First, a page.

Mintz met and photographed some original Lustron homeowners—those who bought the prefab home kits in the late 1940s and still reside in them today. One of these is Clementine, who poses with her daughter Anita in their living room in Oak Park, Michigan. Behind them, they’ve lined the standard gray metal bookshelf with shimmering blue fabric covered in a smattering of fake butterflies. “Remember, these houses are all essentially the same,” Mintz said as we looked at the image. “Those butterflies were really what they wanted to do to establish that this home is theirs.”
But other homeowners ended up in Lustrons after they had already been lived in. Mintz met people like Mike and Sandy, a couple living in Salem, Ohio, a small, rust-belt, working-class city with a population of around 12,000. Their portrait shows them on their Lustron porch—he’s wearing a cutoff denim shirt that reveals a bicep tattoo; she’s in pedal pushers an a tie-dye tee. Their chihuahua peeks his head out the window, over a yard decorated with Mike’s collection of gas pumps. The home, with its metal façade and idiosyncratic lawn decorations, looks like a lovingly cared-for gas station.
Chuck Mintz, Joe and Kathryn, St. Louis, MO, from the series “Lustron Stories,” 2012-14. Courtesy of the artist.
In another photograph, Richard, a Kansas City-based retired boilermaker with the Santa Fe Railway, stands in front of his surf-blue Lustron. Like Mike from Ohio, Richard is a collector, too. Behind the front door, hidden from view, is a collection of birthday cake tins, limited-edition commemorative dishes, and every kind of penny ever made. While Richard didn’t want his trove revealed to the world, he does hold one of his prized possessions—a Thomas Kinkade plate—for the photo. Later, he gave the plate to Mintz as a parting gift.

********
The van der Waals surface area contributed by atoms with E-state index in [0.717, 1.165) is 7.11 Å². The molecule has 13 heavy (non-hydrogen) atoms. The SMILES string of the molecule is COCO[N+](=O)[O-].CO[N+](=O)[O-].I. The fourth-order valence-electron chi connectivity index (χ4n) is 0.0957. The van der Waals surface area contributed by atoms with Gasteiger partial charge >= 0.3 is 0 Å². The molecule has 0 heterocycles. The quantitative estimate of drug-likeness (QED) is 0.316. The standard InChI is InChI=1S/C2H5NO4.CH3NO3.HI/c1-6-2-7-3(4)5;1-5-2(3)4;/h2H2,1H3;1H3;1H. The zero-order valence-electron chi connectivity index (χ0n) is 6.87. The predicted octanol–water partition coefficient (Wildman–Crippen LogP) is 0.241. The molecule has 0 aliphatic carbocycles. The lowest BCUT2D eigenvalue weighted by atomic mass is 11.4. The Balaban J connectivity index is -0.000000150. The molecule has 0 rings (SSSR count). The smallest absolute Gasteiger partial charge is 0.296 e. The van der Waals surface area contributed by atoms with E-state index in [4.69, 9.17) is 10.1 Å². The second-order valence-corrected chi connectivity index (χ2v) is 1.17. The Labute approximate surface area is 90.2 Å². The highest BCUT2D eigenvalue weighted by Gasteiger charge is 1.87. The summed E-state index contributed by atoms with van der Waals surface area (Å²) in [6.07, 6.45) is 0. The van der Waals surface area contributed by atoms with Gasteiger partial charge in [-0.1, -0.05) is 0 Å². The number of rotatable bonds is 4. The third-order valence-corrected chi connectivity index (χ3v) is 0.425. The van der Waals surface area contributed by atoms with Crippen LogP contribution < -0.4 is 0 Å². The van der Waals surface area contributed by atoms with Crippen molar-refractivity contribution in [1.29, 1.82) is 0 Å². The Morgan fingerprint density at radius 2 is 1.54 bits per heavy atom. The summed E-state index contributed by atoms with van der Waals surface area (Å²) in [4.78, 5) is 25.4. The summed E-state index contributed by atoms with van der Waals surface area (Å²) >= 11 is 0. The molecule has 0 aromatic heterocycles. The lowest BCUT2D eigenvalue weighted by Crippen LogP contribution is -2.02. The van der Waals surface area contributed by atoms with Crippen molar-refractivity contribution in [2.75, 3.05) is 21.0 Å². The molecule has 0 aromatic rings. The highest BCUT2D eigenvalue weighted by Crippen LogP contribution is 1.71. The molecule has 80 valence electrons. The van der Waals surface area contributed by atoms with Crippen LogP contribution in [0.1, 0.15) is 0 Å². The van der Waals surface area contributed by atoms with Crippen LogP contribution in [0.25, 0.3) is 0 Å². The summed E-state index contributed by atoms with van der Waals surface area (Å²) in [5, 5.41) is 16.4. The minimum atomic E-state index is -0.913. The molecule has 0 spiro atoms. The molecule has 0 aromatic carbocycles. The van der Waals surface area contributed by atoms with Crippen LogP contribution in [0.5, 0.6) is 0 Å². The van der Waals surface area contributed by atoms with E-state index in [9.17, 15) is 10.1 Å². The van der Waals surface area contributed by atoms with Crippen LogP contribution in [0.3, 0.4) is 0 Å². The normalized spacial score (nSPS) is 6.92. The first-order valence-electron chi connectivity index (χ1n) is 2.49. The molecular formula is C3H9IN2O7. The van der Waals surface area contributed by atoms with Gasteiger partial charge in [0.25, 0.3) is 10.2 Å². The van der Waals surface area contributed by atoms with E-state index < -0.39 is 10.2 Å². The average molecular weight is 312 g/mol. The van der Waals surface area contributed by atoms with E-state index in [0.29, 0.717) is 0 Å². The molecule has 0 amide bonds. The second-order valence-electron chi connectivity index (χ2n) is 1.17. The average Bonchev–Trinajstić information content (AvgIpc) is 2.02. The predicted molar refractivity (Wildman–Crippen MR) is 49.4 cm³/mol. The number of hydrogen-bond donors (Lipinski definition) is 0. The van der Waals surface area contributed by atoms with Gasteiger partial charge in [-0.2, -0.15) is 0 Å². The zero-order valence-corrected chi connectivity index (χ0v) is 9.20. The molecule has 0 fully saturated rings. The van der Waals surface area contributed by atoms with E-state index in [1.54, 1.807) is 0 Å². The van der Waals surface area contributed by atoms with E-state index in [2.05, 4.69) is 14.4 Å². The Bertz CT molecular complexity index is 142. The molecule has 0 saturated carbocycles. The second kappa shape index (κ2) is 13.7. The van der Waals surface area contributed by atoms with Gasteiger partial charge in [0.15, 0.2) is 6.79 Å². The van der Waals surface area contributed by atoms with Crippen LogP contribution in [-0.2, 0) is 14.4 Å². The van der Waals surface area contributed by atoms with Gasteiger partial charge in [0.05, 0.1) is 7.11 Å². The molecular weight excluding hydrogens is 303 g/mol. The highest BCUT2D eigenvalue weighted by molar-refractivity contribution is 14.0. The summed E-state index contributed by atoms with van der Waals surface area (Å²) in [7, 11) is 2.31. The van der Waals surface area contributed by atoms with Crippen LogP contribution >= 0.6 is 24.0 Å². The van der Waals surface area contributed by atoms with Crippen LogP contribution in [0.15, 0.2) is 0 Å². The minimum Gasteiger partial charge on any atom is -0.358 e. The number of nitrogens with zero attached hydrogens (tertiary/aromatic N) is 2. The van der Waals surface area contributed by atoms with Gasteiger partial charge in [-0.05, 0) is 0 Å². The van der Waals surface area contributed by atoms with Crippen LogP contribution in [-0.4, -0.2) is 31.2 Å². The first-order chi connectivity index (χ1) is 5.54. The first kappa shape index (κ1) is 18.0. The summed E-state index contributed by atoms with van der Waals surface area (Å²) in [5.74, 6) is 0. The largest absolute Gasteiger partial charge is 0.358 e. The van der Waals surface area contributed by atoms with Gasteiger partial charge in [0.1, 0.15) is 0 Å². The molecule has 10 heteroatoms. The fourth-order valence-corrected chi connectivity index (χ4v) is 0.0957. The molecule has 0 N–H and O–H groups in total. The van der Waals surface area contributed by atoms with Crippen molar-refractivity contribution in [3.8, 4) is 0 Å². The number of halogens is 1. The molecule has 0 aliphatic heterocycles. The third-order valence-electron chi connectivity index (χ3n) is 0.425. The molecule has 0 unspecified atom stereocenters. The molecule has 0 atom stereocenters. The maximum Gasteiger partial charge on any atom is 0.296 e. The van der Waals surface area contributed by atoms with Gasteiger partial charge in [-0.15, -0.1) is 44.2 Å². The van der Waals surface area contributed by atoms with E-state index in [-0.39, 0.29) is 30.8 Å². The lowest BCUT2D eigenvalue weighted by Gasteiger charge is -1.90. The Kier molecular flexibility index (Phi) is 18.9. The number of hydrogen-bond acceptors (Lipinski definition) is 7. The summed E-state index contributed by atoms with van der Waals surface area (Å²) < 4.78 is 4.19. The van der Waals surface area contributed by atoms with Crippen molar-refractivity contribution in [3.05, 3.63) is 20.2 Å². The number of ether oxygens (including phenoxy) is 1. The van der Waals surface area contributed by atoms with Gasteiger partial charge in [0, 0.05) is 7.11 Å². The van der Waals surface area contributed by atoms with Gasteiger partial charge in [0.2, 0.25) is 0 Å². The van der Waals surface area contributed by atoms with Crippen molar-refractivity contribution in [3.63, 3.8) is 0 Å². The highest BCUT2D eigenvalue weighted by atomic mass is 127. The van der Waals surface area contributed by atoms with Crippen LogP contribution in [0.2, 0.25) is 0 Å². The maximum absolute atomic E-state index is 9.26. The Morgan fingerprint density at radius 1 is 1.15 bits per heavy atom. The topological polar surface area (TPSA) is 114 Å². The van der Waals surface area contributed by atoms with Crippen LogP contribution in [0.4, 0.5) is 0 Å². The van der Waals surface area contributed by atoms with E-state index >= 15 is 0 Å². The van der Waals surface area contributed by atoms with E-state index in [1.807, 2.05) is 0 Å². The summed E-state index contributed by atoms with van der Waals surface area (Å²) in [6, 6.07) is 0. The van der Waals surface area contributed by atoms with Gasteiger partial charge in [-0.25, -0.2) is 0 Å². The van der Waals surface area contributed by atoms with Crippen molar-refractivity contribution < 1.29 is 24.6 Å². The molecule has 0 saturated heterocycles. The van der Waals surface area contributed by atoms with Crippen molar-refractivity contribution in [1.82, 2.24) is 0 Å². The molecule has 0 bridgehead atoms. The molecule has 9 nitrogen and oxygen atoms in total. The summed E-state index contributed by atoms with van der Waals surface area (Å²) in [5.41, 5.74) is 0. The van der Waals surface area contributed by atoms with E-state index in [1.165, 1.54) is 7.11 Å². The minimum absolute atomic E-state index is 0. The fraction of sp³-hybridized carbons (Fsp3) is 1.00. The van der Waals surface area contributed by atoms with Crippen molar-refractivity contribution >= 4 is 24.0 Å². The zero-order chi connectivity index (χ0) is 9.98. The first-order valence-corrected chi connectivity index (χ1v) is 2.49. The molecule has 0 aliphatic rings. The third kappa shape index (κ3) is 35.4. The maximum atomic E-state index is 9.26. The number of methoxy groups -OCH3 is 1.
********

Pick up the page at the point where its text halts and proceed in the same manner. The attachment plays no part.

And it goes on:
While Mike, Sandy, and Richard ended up in Lustrons without knowing their history, others chose the late-1940s structures on purpose, attracted to their historical underpinnings and mid-century modern aesthetic. Take Joe Williams, a St. Louis-based film critic, and his partner, Kathryn Welch, a psychotherapist. After moving into their dove-gray Lustron, they took to drinking 1950s-inspired martinis and playing Frank Sinatra records. “It's comforting to imagine a world where Sinatra plays on the hi-fi, martinis beckon on boomerang end tables, and the main street through town is called Route 66,” Williams told Mintz when he took their photo.
The couple also celebrated the home’s utopian design. In a 2013 video interview with Broad and High, they gushed over the fact that they never have to repaint the house; instead, they just hose down its metal facade. “To me, the Lustron was at the leading edge of that optimism of the world of tomorrow, where machinery and design would come together and make life better even for the common man, somebody who could afford a house like this,” Williams explained.
During the creation of “Lustron Stories,” Mintz gave the series a subheadline: “The arc of the Great American Dream since the Second World War.” Indeed, Mintz’s images seem to suggest that while today’s Lustron homeowners might look different than the preened, perfect families in 1950s advertisements, the American dream remains the same: to settle in a home—and, in time, make it your own.